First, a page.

https://www.nisa-intelligence.nl/PDF-bestanden/Kluiters_Hooper2XV_voorwebsite.pdf I do not recommend it lightly, as it is so convoluted that it makes a typical chapter of Sonia’s Radio seem like Noddy Goes to School. One day I may attempt to analyze this particular tale, but all I say now is that, if this scheme actually had any substance, and was indeed the creation of Claude Dansey, his arch-rival Valentine Vivian would have been the last person in British Intelligence to know what was going on. Vivian and Dansey were at daggers drawn on many issues, not least of which was the treachery of Jack Hooper, and his subsequent re-engagement after being fired. Vivian may well have been set up to perform a mea culpa over Hooper’s betraying to the Abwehr a spy named Dr. Krueger, who had been providing the British with details of German naval construction for some years.
Yet such theories of double-dealing should not be abandoned as irrelevant to this quest. In the authorised history of MI5, Christopher Andrew (who mentions Pieck on a couple of pages, but does not grace him with an Index entry) states that SIS was dangerously misled by Hooper, who, ‘it was later discovered, was in reality the only MI5 employee who had previously worked for both Soviet and German intelligence (as well as SIS)’. Sadly, and conventionally, Andrew does not provide detailed references for his sources from the Security Service archive, ascribing proof of King’s guilt to interrogations of German prisoners after the war, but he indicates that SIS made a poor decision in re-hiring Hooper in October 1939, after he had worked with the Abwehr in 1938-39. What is remarkable is that Keith Jeffery, in the authorized history of SIS, has only one line about Hooper, stressing instead the treachery of a Dutchman recruited by the SIS office in the Hague, Fokkert de Koutrik. I suspect Hooper’s role in the King/Pieck story has not been fully told. It is not often one comes across an agent with such multiple allegiances – especially one who survived. (Another is the mysterious Vera Eriksen, who landed alongside Druecke and Walti in Scotland on September 30, 1940, but escaped the death penalty. A book on her is about to be published.) This one will clearly run and run. Is anyone out there, apart from Mr. Kluiters, researching his story? (I notice that four files on Hooper were released by the National Archives in November 2017: they must form a valuable trove, and I look forward to inspecting them some time.)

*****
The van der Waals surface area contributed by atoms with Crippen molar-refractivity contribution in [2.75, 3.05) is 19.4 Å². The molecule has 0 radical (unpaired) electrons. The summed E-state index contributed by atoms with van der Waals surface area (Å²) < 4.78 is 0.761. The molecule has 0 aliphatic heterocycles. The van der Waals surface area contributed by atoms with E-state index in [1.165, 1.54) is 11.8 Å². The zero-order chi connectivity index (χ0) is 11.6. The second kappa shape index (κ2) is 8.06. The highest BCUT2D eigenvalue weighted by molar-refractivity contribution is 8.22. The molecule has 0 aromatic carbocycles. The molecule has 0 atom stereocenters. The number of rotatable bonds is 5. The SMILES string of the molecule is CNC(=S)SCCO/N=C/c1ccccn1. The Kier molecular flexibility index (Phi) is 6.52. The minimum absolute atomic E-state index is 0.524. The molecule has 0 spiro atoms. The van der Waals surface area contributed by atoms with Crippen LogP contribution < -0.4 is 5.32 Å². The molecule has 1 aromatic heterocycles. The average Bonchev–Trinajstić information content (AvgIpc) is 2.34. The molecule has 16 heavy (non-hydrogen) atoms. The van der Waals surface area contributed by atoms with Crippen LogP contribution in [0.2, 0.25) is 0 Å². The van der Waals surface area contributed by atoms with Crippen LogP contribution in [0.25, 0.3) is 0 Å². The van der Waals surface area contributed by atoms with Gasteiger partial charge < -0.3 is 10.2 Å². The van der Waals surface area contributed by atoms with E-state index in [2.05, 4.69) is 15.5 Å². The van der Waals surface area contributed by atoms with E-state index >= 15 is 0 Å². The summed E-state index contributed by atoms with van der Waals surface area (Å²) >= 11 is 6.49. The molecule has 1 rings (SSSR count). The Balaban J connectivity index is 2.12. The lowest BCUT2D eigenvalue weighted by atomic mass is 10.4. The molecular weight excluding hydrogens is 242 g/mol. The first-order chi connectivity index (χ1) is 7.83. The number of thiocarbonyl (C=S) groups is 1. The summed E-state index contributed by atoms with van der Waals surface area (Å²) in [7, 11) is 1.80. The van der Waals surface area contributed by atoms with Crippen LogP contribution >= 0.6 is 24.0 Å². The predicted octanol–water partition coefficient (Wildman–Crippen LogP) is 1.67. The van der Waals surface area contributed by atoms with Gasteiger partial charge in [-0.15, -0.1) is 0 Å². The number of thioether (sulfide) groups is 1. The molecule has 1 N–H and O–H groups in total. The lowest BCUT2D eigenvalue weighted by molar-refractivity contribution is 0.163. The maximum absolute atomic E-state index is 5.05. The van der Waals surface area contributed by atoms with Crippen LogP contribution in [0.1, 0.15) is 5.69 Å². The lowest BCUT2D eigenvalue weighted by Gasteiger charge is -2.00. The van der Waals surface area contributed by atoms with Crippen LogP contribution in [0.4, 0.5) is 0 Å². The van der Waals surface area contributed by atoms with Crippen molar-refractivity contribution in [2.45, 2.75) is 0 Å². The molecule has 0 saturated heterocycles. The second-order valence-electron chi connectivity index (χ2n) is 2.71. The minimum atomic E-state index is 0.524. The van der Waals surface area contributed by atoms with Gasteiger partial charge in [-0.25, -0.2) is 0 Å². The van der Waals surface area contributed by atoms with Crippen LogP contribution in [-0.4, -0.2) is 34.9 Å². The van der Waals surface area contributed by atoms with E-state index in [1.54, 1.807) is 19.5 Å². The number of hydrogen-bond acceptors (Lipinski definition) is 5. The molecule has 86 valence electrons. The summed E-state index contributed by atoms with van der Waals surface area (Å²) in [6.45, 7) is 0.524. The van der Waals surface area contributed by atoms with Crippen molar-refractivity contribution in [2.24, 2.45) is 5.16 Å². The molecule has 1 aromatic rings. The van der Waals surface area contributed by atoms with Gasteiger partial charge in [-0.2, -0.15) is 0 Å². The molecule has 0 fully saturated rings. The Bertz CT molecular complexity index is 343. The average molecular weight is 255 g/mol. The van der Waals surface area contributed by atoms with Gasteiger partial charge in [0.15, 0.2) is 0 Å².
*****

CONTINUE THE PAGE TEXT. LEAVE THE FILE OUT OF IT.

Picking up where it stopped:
A Fresh Look
The story moves forward to 1940, to the Krivitsky interrogations, and beyond. As readers of Misdefending the Realm will recall, Jane Archer was already being eased out of her job as MI5’s leading officer in communist counter-intelligence when she compiled her report on Krivitsky in March of 1940, and she was replaced by her subordinate, the unremarkable Roger Hollis. 1940 was a difficult year for MI5: the transition from Chamberlain’s administration to Churchill’s, the sacking of its Director-General, Vernon Kell, the imposition of the Security Executive layer of management, the insertion of unqualified supervisors, and the fear of invasion accompanied by the ‘Fifth Column’ panic, with the stresses of making thousands of internment decisions. Little attention was paid to concealed communists, with Hollis’s activities directed more at the possible unreliability of communists in the factories, and Guy Burgess doing a skillful job of directing energies away from his conspirators in government. During 1940, there were occasional communications about Krivitsky between Vivian and Cowgill of SIS, Harker, White, Liddell and Archer of MI5, and even the occasional guest appearance from the sacked supremo Kell. Krivitsky was in Canada for most of the year, and attempts were even made to contact him directly. Yet no apparent effort was made to pick up the unresolved matter of the ‘Imperial Council’ spy.